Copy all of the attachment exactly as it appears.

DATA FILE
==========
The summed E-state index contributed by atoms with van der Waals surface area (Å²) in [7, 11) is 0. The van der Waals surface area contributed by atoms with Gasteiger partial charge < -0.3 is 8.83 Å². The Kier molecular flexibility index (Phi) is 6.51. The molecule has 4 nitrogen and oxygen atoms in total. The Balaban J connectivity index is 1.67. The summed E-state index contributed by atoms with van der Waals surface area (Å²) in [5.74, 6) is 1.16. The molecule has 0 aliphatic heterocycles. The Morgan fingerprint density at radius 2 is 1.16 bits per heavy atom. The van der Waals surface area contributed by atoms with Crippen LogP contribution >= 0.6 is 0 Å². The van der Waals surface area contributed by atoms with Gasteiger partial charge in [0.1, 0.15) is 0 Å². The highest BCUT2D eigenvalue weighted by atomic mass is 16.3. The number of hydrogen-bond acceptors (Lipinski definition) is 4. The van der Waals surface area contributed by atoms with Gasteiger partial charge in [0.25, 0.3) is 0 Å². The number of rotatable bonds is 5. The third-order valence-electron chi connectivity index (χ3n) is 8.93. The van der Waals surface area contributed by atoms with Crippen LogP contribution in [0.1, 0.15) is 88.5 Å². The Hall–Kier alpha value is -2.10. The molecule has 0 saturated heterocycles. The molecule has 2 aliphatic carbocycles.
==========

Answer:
The summed E-state index contributed by atoms with van der Waals surface area (Å²) in [7, 11) is 0. The van der Waals surface area contributed by atoms with Gasteiger partial charge < -0.3 is 8.83 Å². The Kier molecular flexibility index (Phi) is 6.51. The molecule has 4 nitrogen and oxygen atoms in total. The Balaban J connectivity index is 1.67. The summed E-state index contributed by atoms with van der Waals surface area (Å²) in [5.74, 6) is 1.16. The molecule has 0 aliphatic heterocycles. The Morgan fingerprint density at radius 2 is 1.16 bits per heavy atom. The van der Waals surface area contributed by atoms with Crippen LogP contribution >= 0.6 is 0 Å². The van der Waals surface area contributed by atoms with Gasteiger partial charge in [0.1, 0.15) is 0 Å². The highest BCUT2D eigenvalue weighted by atomic mass is 16.3. The number of hydrogen-bond acceptors (Lipinski definition) is 4. The van der Waals surface area contributed by atoms with Gasteiger partial charge in [0.25, 0.3) is 0 Å². The number of rotatable bonds is 5. The third-order valence-electron chi connectivity index (χ3n) is 8.93. The van der Waals surface area contributed by atoms with Crippen LogP contribution in [0.1, 0.15) is 88.5 Å². The Hall–Kier alpha value is -2.10. The molecule has 0 saturated heterocycles. The molecule has 2 aliphatic carbocycles.